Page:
The Christmas party is back with a bang for 2014 - but it's good food and fine dining rather than boozing in pubs which is driving the boom.
Advance bookings are well up on last year and many popular venues are already booked out for key dates in December.
The capital's so-called "creative quarter," the area between Clarendon Street and South Great George's Street, has added an extra 1,500 dining seats in the last 18 months.
A flurry of new openings of restaurants and food- orientated pubs and cafes has been driven by a cultural shift, according to Richard Guiney of DublinTown, which represents 2,500 businesses in the city centre.
"Put simply, people are coming into town to eat rather than just have a drink. There is now so much choice in terms of different food offerings and that is also driving the Christmas-party trade which looks very promising this year, according to our members in the hospitality sector," he told the Sunday Independent.
A recent survey carried out by the organisation found that food is now the major attraction for visiting the city centre for leisure.
In all, 50pc of Dubliners visit the city's restaurants, 29pc visit the pubs, 22pc visit cultural attractions, while 13pc come into the city for specific events. The corporate sector now looks towards private dining to reward clients and staff at Christmas.
Last week the New York Times noted that Dublin had now entered "a more refined wave of affluence than what the flashy boom years had to offer." It trumpeted that the capital is finding "a new way to exist… neither ostentatious with wealth, nor bowed down under debt".
Forest Avenue in Dublin 4, one of the hottest restaurants in the capital, started taking Christmas bookings in September. "We have had a very good year and we are nearly booked out for Christmas. What we have found is that corporate customers now tend to prefer lunch for their Christmas gathering, while dinner is for gatherings of friends," said co-owner Sandy Sabek.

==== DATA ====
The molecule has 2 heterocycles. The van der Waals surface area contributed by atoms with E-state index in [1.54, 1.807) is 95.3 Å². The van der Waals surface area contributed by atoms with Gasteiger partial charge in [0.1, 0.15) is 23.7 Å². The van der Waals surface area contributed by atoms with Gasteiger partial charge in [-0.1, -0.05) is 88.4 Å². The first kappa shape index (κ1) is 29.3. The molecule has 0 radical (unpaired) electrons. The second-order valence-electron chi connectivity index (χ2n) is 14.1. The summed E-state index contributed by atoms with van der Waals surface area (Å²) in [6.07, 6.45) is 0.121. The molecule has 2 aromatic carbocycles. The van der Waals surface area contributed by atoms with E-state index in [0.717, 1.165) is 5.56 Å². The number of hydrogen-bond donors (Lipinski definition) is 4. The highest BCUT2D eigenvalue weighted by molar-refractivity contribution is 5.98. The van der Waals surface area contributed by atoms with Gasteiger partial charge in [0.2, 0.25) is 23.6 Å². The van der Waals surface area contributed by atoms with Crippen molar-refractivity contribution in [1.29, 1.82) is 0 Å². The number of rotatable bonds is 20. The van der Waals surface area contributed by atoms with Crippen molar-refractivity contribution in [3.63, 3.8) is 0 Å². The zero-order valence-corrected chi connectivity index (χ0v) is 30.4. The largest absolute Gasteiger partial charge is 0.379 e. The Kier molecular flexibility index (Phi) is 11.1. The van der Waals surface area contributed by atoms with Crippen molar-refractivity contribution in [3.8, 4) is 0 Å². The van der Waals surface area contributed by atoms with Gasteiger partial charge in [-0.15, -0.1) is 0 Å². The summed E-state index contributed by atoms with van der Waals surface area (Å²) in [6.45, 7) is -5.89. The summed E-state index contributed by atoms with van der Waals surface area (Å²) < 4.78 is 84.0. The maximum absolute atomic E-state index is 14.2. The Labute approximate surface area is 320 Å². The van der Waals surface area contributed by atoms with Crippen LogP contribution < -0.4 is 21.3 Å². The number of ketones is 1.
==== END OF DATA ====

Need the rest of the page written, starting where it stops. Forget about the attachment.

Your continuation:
She says that the recession was in part responsible for the creative boom. "At the height of the Celtic Tiger there was, quite frankly, a lot of crap restaurants out there. It was a numbers game. Accountants were opening restaurants. When the collapse came, rents went down. That meant creative chefs could at last open their own restaurants with their own unique ideas. The choice now is far better, Asian fusion, tapas, whatever you want," Sandy added.
She thinks that the boom in Christmas parties and the rebirth of casual and fine dining in the capital is also driven by the value that is on offer, and says groups of women friends are now more likely to book a meal rather than meet in a pub.
Sandy and her partner John Wyer met while they were both working in Germany and ended up back in Dublin at the famed L'Ecrivain. "You have to offer value and good food. We have only put our prices up by €1 since we opened," Sandy said.
Footfall has increased dramatically in the restaurant quarters on both sides of the Liffey. In South Great George's Street, which has the highest density of restaurants and cafes in the south city, footfall has risen 11pc in the last year. In comparison, footfall in the retail-driven Grafton Street area is static.
In the north city, Capel Street, home to a thriving new community of ethnic eateries, has enjoyed a 7pc footfall increase, while nearby Henry Street, again a retail hub, has flatlined and may even have shown a slight decrease in footfall.